Barcelona Top Attractions
Barcelona Top Attractions
Barcelona is famous for its cosmopolitan vibe, food, art, and music, and is a fantastic city for people with a sense of adventure and yearning for culture. It is one of Europe’s top tourist destinations, and one of the most modern, fun cities in Spain. There’s lots to do in Barcelona, so planning ahead for your trip is a must! Here are some of our favorite attractions to check out while you’re there:
1. Sagrada Familia
The Basílica de la Sagrada Família is probably the most recognizable site in Barcelona, and when you see it up close, you’ll understand why. Gaudi’s iconic architecture is fairytale-esque and you can see his meticulous attention to design detail as you walk through its interior cathedral and look up at the towering steeples. The basilica has three exterior facades (Nativity, Passion, and Glory) which are must-sees as a visitor, as they are the most visually striking, and some of Gaudi’s best work.
The Sagrada Familia is easy to walk around, both inside and out, but tends to get very crowded during peak season. We recommend booking your tickets or tours in advance to avoid the lines, and make sure to bring a camera to capture all of the stunning aesthetics during your visit! If you are interested in finding out more about the different tickets options available as well as other useful information regarding tickets read our Sagrada Familia Ticket Guide.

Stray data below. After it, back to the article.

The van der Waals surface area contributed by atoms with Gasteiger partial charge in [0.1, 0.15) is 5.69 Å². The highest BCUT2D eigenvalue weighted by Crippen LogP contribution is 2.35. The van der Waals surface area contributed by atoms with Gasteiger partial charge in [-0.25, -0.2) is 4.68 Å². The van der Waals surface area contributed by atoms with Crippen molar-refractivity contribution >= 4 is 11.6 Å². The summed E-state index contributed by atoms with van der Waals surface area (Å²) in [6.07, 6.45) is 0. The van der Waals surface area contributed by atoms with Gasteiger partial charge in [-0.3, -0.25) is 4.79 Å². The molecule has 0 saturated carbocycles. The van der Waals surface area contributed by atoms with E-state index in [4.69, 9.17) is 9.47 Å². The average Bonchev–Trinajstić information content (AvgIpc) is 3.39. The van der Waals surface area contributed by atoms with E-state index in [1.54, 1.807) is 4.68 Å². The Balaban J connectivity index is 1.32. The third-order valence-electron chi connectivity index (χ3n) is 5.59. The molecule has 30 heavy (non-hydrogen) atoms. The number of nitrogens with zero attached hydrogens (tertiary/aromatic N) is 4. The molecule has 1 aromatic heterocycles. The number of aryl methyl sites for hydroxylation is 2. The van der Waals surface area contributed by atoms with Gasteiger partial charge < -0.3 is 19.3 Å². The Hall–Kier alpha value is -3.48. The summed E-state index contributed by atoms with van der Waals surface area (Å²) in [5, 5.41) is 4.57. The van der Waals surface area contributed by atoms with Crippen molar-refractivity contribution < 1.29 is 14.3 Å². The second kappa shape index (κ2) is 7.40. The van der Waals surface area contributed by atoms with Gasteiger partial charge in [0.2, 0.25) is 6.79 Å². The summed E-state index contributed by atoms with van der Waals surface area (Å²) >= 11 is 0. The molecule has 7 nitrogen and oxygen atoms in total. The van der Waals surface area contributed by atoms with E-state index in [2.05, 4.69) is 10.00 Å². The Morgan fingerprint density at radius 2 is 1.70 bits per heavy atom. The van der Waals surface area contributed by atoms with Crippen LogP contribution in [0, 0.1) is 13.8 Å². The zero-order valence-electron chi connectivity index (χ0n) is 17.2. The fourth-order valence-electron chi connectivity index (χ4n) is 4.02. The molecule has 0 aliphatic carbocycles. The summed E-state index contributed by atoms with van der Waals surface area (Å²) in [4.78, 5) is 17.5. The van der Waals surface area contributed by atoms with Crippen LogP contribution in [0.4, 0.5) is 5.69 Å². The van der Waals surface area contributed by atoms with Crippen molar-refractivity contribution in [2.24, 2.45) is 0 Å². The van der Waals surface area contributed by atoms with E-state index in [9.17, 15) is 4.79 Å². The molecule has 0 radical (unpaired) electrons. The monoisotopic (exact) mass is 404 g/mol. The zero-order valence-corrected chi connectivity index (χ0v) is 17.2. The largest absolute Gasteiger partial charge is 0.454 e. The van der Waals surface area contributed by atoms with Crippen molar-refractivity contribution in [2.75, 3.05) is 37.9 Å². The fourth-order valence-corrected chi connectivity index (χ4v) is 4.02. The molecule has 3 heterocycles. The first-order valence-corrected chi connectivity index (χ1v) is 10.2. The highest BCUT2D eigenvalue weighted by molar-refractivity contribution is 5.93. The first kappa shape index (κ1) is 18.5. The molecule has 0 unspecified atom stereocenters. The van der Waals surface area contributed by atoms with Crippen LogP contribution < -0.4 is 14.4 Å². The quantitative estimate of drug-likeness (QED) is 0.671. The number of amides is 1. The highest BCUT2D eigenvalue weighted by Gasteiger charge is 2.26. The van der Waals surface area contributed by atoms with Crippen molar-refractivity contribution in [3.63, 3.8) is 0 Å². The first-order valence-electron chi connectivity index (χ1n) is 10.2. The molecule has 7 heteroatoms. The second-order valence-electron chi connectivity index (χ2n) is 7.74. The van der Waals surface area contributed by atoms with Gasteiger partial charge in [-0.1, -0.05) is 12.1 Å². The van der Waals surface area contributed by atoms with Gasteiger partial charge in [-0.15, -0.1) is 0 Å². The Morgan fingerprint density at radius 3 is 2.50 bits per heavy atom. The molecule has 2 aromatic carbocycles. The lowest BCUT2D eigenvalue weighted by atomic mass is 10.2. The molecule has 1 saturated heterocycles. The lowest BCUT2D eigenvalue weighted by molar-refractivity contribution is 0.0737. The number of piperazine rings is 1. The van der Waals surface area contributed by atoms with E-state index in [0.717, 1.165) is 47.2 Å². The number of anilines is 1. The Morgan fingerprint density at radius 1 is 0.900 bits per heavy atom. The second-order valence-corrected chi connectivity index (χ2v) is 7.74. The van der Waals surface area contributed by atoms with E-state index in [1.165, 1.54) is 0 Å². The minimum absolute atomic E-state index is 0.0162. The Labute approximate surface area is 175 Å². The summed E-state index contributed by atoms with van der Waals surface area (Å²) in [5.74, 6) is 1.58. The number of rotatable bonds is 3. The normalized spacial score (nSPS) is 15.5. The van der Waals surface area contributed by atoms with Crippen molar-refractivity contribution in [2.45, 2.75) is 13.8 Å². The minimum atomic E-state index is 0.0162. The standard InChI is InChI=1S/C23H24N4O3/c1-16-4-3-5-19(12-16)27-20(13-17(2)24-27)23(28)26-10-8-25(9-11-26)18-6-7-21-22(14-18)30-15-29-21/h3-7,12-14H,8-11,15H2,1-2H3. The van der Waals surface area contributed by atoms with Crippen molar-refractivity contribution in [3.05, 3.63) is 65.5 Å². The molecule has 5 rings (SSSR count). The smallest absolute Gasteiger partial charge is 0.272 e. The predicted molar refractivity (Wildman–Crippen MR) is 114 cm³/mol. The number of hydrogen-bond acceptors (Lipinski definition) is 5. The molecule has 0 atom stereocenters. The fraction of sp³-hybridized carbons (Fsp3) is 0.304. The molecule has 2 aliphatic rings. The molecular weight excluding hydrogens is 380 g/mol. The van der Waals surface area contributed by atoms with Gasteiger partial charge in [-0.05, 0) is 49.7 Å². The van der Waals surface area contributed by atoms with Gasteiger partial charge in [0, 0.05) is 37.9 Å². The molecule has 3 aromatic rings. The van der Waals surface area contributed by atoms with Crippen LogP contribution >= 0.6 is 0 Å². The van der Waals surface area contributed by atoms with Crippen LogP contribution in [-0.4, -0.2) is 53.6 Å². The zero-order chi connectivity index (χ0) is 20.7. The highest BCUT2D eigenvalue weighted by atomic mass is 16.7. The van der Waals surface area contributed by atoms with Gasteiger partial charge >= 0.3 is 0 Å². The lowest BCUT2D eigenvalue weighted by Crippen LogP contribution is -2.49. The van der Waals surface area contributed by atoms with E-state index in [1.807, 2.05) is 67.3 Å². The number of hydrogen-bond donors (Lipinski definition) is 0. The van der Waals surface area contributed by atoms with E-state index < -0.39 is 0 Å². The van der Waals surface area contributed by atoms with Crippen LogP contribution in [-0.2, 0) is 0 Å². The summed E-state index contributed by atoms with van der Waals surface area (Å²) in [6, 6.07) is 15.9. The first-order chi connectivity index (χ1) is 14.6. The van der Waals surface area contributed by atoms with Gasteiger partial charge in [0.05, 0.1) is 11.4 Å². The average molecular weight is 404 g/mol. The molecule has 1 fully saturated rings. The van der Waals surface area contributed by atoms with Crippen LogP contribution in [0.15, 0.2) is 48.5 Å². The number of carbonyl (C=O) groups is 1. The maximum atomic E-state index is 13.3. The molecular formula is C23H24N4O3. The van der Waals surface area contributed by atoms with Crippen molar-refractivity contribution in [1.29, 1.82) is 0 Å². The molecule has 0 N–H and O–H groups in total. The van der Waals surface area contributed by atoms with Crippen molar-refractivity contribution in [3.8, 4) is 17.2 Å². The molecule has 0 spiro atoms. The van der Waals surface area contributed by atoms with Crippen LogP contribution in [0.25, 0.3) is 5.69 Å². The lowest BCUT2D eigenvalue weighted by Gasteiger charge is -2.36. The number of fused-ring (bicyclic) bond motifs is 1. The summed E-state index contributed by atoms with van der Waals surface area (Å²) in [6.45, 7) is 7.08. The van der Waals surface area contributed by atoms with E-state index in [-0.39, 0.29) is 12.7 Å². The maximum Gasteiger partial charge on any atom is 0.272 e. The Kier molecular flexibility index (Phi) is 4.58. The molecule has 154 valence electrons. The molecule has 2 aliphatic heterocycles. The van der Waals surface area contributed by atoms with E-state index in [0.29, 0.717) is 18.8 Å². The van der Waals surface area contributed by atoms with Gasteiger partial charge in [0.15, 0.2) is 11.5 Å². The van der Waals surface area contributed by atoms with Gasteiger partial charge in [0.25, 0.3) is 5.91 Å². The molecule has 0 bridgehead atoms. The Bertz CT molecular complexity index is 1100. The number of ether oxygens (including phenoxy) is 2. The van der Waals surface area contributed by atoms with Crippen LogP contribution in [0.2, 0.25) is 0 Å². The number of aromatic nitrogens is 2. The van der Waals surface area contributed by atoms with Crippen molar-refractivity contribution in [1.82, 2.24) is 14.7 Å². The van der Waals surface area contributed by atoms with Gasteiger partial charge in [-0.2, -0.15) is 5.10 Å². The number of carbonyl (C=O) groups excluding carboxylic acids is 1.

2. Park Güell
Atop of Barcelona’s Carmel Hill, just on the western edge of the city center, lies the beautiful Park Güell. This is another Gaudi-designed masterpiece that no visitor to Barcelona should miss. The park has a series of gorgeous, walkable gardens, and is famous for its architectural structures, which represent Gaudi’s “naturalistic” phase. The views are incredible, too! Check out the mosaics on the main terrace of the municipal garden and take some pictures with “El Drac”, Gaudi’s famous salamander sculpture located at the garden’s main entrance.
3. La Pedrera (Casa Mila)
Nicknamed “the stone quarry” due to its exterior structure and design, Casa Mila is yet another world-famous art and architectural masterpiece from Antoni Gaudi in Barcelona. It was once the residence of the Mila family, and is now a UNESCO world heritage site that has been refurbished for preservation. Explore the former Mila family residence, apartments, exterior stone facades, and interior courtyards.
Also, check out the “Warrior Rooftop”, built with seamless spiral shapes that look like turrets, and the “Whale Attic”, which once housed residents, and now has a year-round Gaudi art exhibit. For a truly unique experience, try booking a guided nighttime tour!
4. Camp Nou
For football (soccer) fans worldwide, the name Camp Nou conjures up images of sports royalty, championships, and some of the best matches ever to be played in Europe. In Barcelona, football is a way of life, and the Camp Nou stadium is its fabled home. If you can catch a match while in town (season runs from Sept. – May), you will not regret it, and tickets can be purchased online for all types of tiers and pricing. If you’re not in town while the team is, you can still tour the stadium, as well as the FC Barcelona Museum, which is located there at the stadium site.
5. Casa Batllo